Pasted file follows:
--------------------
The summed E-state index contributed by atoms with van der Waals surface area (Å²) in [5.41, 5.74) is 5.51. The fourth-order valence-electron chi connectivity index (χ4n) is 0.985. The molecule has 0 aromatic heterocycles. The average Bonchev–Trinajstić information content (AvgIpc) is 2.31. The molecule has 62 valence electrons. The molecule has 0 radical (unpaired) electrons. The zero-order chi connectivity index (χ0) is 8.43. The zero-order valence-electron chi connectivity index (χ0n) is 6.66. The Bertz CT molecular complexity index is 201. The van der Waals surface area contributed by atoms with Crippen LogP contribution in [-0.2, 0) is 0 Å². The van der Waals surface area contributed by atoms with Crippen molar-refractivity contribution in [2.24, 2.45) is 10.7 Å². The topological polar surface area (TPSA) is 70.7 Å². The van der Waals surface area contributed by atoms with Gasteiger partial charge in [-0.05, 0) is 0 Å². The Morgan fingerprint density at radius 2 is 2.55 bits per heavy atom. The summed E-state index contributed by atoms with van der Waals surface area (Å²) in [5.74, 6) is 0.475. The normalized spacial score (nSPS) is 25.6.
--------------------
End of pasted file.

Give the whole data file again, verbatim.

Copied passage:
The summed E-state index contributed by atoms with van der Waals surface area (Å²) in [5.41, 5.74) is 5.51. The fourth-order valence-electron chi connectivity index (χ4n) is 0.985. The molecule has 0 aromatic heterocycles. The average Bonchev–Trinajstić information content (AvgIpc) is 2.31. The molecule has 62 valence electrons. The molecule has 0 radical (unpaired) electrons. The zero-order chi connectivity index (χ0) is 8.43. The zero-order valence-electron chi connectivity index (χ0n) is 6.66. The Bertz CT molecular complexity index is 201. The van der Waals surface area contributed by atoms with Crippen LogP contribution in [-0.2, 0) is 0 Å². The van der Waals surface area contributed by atoms with Crippen molar-refractivity contribution in [2.24, 2.45) is 10.7 Å². The topological polar surface area (TPSA) is 70.7 Å². The van der Waals surface area contributed by atoms with Gasteiger partial charge in [-0.05, 0) is 0 Å². The Morgan fingerprint density at radius 2 is 2.55 bits per heavy atom. The summed E-state index contributed by atoms with van der Waals surface area (Å²) in [5.74, 6) is 0.475. The normalized spacial score (nSPS) is 25.6.